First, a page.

This is a morally grounded story, not some saga based on honor and great deeds, not a quest story as in Tolkien, but a story of truth telling, of loving and healing, of the courage to embrace meaning in the midst of deadly opposition. Jesus does not develop as a character in this story. He bursts on the scene as a disciple of John, takes up John’s message, adds his own elements and follows the same path as John to a painful end. It is a simple story but it changed the world.

This simple story of Jesus is accessible and I hope you are not bored to hear it told without the ruffles and flourishes. Above all, it is a story that you and I can pick up and emulate. Nevertheless, be warned, telling the unpopular truth is still dangerous.

How important is it to have a place in society where truth is boldly proclaimed? Should I tell you the story of Redpath Press in Turkey, the work of a Christian missionary family that figured out how to survive for decades in the midst of great religious oppression, when no Christian ceremony or gathering was allowed outside of their own modest home? Redpath Press was not a free press, but it still was able to hold up the standard of objective truth telling in the books it was allowed to publish and was one of the agents of change as Turkey emerged as a more modern nation.

How important was it in the 1960's to burglarize the safe of the Chicago Public Schools and steal the actual budget that was used to distribute resources and take it to the Chicago Tribune? Even the money that Chicago got from the federal government to promote reading in low-income areas was being diverted to special programs in the wealthiest areas.

How important has it been for religious leaders who oppose the School of the Americas to uncover a decades-long conspiracy of the United States government to support repression and torture in Central and South America? Several Christians are in prison right now for participating in this effort.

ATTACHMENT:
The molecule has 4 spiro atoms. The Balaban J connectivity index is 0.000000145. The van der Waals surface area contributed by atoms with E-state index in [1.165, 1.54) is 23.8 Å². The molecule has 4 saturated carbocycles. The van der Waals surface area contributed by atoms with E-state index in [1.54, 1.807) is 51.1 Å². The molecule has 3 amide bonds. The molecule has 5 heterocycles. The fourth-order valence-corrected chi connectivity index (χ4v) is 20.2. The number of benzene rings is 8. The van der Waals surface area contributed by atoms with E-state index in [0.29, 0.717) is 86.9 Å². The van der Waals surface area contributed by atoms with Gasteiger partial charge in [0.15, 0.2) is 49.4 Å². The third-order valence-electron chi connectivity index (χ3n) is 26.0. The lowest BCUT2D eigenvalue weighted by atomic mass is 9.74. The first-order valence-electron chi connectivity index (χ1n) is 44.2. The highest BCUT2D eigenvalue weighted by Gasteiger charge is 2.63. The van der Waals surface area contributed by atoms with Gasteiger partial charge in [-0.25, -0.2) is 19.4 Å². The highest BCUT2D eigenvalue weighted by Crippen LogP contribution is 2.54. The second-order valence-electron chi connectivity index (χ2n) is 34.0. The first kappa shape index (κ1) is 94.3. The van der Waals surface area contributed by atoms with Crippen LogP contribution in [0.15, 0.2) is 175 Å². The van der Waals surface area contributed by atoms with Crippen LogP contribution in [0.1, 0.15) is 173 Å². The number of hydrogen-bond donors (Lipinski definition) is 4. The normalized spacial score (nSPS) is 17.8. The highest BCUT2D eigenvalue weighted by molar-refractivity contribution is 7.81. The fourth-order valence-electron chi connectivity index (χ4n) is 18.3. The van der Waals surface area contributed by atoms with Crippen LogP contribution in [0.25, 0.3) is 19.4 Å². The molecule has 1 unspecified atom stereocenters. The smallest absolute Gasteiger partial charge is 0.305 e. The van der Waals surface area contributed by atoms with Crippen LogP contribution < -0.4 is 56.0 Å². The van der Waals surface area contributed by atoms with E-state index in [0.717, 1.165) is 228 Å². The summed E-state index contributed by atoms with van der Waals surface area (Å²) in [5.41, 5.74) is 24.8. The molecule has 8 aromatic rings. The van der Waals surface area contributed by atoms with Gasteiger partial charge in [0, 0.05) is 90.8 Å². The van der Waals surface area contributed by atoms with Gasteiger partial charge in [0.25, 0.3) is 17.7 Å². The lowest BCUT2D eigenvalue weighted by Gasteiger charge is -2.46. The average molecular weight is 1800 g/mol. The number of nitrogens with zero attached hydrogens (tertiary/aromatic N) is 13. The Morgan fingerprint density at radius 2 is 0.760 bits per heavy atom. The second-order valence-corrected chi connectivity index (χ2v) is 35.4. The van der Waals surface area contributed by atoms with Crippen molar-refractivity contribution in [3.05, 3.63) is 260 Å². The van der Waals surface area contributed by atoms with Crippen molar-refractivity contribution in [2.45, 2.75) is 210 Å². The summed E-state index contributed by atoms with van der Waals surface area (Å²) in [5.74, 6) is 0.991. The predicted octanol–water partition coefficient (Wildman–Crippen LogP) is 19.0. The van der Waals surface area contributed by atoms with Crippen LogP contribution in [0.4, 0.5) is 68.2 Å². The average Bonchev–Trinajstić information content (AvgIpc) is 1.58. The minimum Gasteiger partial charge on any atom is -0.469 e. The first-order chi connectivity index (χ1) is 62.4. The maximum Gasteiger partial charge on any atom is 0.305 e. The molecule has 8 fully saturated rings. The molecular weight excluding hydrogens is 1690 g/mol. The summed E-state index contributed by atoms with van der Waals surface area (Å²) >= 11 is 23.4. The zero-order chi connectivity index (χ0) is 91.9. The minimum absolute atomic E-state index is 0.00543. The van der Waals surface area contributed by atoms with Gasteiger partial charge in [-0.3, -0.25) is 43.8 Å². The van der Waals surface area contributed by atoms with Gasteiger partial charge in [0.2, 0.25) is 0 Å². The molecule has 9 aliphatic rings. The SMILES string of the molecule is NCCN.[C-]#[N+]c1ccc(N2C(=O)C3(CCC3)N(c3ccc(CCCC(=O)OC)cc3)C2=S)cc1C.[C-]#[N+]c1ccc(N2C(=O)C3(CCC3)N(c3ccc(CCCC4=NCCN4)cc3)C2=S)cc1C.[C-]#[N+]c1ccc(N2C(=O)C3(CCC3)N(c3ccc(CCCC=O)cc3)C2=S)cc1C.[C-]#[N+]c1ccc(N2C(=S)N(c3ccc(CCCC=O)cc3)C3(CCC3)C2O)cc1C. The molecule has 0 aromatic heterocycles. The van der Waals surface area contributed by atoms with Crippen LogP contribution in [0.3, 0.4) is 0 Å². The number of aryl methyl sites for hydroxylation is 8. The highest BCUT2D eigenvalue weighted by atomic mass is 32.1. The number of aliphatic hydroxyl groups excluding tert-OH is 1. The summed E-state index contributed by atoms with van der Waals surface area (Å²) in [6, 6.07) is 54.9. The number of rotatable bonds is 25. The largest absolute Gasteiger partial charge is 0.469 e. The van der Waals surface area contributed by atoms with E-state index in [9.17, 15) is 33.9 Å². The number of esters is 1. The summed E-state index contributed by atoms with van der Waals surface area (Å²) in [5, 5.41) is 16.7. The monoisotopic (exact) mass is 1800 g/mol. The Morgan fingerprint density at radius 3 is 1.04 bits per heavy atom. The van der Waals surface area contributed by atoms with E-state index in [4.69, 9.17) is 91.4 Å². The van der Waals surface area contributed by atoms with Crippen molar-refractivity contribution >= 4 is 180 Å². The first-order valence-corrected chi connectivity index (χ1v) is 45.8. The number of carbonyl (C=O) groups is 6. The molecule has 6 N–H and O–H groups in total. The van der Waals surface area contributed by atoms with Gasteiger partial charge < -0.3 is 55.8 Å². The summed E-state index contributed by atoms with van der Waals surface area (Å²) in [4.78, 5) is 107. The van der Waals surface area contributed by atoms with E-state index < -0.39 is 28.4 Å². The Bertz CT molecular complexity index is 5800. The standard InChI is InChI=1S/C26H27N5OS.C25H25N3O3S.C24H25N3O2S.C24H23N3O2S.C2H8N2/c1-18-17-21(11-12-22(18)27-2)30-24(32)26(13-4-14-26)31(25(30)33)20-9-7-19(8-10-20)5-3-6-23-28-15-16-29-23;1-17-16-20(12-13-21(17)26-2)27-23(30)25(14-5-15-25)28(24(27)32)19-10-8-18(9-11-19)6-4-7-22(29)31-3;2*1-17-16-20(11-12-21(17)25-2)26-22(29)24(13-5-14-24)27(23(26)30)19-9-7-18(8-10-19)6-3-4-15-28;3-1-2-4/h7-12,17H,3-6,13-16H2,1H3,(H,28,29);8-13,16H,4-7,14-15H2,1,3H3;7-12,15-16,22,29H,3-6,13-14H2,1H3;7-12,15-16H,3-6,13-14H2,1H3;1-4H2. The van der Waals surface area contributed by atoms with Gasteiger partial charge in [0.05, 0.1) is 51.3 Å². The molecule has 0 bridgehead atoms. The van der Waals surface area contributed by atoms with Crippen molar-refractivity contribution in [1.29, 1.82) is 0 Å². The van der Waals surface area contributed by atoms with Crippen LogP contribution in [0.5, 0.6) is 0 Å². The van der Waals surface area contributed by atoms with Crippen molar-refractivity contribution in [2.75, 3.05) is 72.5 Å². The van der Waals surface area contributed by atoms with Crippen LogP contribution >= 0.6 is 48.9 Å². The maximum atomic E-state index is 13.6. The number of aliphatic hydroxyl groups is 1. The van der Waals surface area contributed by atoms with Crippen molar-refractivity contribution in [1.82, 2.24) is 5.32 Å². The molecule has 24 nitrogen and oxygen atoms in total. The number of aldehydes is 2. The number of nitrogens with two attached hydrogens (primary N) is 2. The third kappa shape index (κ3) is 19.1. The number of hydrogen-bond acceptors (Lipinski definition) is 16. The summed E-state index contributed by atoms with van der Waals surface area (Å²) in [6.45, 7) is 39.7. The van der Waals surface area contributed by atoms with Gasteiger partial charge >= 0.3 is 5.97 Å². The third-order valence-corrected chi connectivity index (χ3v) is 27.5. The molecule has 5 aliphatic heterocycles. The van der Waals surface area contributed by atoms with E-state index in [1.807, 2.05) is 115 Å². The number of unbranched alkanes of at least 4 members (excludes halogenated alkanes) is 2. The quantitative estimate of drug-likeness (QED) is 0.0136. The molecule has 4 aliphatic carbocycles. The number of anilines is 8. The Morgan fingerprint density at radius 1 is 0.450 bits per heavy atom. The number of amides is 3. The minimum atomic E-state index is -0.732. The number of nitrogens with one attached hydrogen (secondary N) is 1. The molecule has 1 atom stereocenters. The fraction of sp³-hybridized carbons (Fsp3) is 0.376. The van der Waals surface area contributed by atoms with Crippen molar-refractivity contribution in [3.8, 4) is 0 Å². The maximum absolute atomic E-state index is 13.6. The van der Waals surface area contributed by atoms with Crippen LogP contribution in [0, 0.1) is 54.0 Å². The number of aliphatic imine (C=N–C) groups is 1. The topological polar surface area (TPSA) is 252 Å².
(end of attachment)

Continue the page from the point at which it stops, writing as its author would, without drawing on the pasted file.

Let Seekers be always a place where we are unafraid to tell any truth and let us be part of telling the truth throughout the United States and the world. I am talking about the truths of the Bible, all the secular truths we are carrying, the political truths that stand against the spin-doctors, the public relations firms, and our personal truths, starting with our confessions. Telling our truths must always include the truth of our own limitations in knowing the truths we tell. Committing to the truth is a life-long journey of growth and transformation. Moreover, let us be a community to support each other when the pains that often come to whistle-blowers and prophets come to one of us. Let us be a community where our common commitment to the truth allows sharp disagreement without the loss of loving engagement.

A real commitment to the truth has consequences.

In personal terms, a commitment to embrace the truth means that we must measure our callings and commitments against the standards of untold truth and ungiven caring. Jesus did not hoard his truth, did not withdraw with his truth, did not cut corners with his truth. Jesus said what needed to be said and that was part of his healing as well as his prophetic challenges.

Why do you suppose Simon and Andrew left their fishing to follow Jesus? They had to have known things about Jesus that led them to understand and be ready for the call he offered. They knew that Jesus was aligned with the living history of the Hebrew people and not defined by the Roman Empire or the official Jewish cult of the day that looked always to the Temple in Jerusalem. They knew he was not withdrawing like the Essenes. They knew he was not a Pharisee although he was knowledgeable about Hebrew scripture and story. They knew he was aligned with John the Baptist and had the courage to stand up after John was arrested.

Perhaps Simon and Andrew were personal friends of Jesus. Perhaps they had heard the testimonies of Jesus among the gatherings with John the Baptist. Whatever the friendship and shared experience, some hope had been kindled that life could have meaning beyond the daily routines of fishing and life under oppression. Simon and Andrew heard not merely truth but saving truth. In the call of Jesus, they knew they mattered to someone who saw deeply, cared deeply and acted with courage. They left their nets to share in tasks that lifted up the truth Jesus was carrying. Are you likewise willing to leave your distractions to take up your tasks in a community that carries the larger truths? Is that a dramatic enough challenge to make up for a lack of ruffles and flourishes? Are you willing to live out of hope even when you do not see the end of the path, even when you fear the end of the path?